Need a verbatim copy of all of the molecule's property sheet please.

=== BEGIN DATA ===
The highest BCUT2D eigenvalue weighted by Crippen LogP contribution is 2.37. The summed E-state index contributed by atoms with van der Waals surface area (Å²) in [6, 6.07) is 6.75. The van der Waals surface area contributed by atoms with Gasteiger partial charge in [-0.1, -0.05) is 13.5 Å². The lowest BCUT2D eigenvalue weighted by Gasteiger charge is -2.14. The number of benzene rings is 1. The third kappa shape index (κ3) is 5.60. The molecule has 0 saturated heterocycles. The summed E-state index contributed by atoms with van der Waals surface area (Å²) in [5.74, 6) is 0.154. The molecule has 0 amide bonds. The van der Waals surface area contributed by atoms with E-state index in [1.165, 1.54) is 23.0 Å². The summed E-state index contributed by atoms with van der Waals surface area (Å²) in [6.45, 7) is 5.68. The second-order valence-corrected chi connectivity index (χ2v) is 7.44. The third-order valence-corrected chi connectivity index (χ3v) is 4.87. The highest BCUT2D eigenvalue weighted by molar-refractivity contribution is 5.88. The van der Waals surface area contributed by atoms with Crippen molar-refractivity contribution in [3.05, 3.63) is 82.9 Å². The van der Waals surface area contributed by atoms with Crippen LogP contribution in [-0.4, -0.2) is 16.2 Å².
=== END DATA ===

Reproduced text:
The highest BCUT2D eigenvalue weighted by Crippen LogP contribution is 2.37. The summed E-state index contributed by atoms with van der Waals surface area (Å²) in [6, 6.07) is 6.75. The van der Waals surface area contributed by atoms with Gasteiger partial charge in [-0.1, -0.05) is 13.5 Å². The lowest BCUT2D eigenvalue weighted by Gasteiger charge is -2.14. The number of benzene rings is 1. The third kappa shape index (κ3) is 5.60. The molecule has 0 saturated heterocycles. The summed E-state index contributed by atoms with van der Waals surface area (Å²) in [5.74, 6) is 0.154. The molecule has 0 amide bonds. The van der Waals surface area contributed by atoms with E-state index in [1.165, 1.54) is 23.0 Å². The summed E-state index contributed by atoms with van der Waals surface area (Å²) in [6.45, 7) is 5.68. The second-order valence-corrected chi connectivity index (χ2v) is 7.44. The third-order valence-corrected chi connectivity index (χ3v) is 4.87. The highest BCUT2D eigenvalue weighted by molar-refractivity contribution is 5.88. The van der Waals surface area contributed by atoms with Crippen molar-refractivity contribution in [3.05, 3.63) is 82.9 Å². The van der Waals surface area contributed by atoms with Crippen LogP contribution in [-0.4, -0.2) is 16.2 Å².